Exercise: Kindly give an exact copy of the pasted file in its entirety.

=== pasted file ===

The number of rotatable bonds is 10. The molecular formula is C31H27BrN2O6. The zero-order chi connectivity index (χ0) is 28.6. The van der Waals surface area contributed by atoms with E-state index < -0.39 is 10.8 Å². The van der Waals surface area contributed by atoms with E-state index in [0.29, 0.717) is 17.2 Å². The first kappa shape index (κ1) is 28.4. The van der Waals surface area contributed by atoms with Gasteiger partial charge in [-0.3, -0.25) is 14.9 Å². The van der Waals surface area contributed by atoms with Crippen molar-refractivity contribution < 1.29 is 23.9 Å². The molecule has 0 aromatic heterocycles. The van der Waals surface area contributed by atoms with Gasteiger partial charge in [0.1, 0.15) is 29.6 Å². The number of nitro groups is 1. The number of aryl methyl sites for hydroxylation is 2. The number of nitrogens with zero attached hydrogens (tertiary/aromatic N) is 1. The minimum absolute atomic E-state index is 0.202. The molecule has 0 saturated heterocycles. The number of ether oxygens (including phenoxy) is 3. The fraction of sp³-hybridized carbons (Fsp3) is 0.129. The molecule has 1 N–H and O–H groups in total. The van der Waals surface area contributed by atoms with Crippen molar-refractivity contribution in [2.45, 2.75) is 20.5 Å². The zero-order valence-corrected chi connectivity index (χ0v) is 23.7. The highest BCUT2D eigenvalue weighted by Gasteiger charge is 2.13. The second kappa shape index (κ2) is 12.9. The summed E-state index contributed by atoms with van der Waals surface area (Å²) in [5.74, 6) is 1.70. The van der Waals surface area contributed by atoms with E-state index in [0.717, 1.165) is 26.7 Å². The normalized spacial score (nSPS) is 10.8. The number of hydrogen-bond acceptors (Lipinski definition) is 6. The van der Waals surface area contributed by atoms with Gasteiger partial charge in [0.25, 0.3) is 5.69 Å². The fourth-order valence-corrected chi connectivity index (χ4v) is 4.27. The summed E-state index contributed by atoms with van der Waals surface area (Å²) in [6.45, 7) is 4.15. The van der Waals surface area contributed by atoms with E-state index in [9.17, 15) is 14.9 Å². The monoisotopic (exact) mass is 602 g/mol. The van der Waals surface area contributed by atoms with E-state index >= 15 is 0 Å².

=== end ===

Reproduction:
The number of rotatable bonds is 10. The molecular formula is C31H27BrN2O6. The zero-order chi connectivity index (χ0) is 28.6. The van der Waals surface area contributed by atoms with E-state index < -0.39 is 10.8 Å². The van der Waals surface area contributed by atoms with E-state index in [0.29, 0.717) is 17.2 Å². The first kappa shape index (κ1) is 28.4. The van der Waals surface area contributed by atoms with Gasteiger partial charge in [-0.3, -0.25) is 14.9 Å². The van der Waals surface area contributed by atoms with Crippen molar-refractivity contribution < 1.29 is 23.9 Å². The molecule has 0 aromatic heterocycles. The van der Waals surface area contributed by atoms with Gasteiger partial charge in [0.1, 0.15) is 29.6 Å². The number of nitro groups is 1. The number of aryl methyl sites for hydroxylation is 2. The number of nitrogens with zero attached hydrogens (tertiary/aromatic N) is 1. The minimum absolute atomic E-state index is 0.202. The molecule has 0 saturated heterocycles. The number of ether oxygens (including phenoxy) is 3. The fraction of sp³-hybridized carbons (Fsp3) is 0.129. The molecule has 1 N–H and O–H groups in total. The van der Waals surface area contributed by atoms with Crippen molar-refractivity contribution in [2.45, 2.75) is 20.5 Å². The zero-order valence-corrected chi connectivity index (χ0v) is 23.7. The highest BCUT2D eigenvalue weighted by Gasteiger charge is 2.13. The second kappa shape index (κ2) is 12.9. The summed E-state index contributed by atoms with van der Waals surface area (Å²) in [5.74, 6) is 1.70. The van der Waals surface area contributed by atoms with E-state index in [0.717, 1.165) is 26.7 Å². The normalized spacial score (nSPS) is 10.8. The number of hydrogen-bond acceptors (Lipinski definition) is 6. The van der Waals surface area contributed by atoms with Gasteiger partial charge in [0.25, 0.3) is 5.69 Å². The fourth-order valence-corrected chi connectivity index (χ4v) is 4.27. The summed E-state index contributed by atoms with van der Waals surface area (Å²) in [6.45, 7) is 4.15. The van der Waals surface area contributed by atoms with E-state index in [9.17, 15) is 14.9 Å². The monoisotopic (exact) mass is 602 g/mol. The van der Waals surface area contributed by atoms with E-state index >= 15 is 0 Å².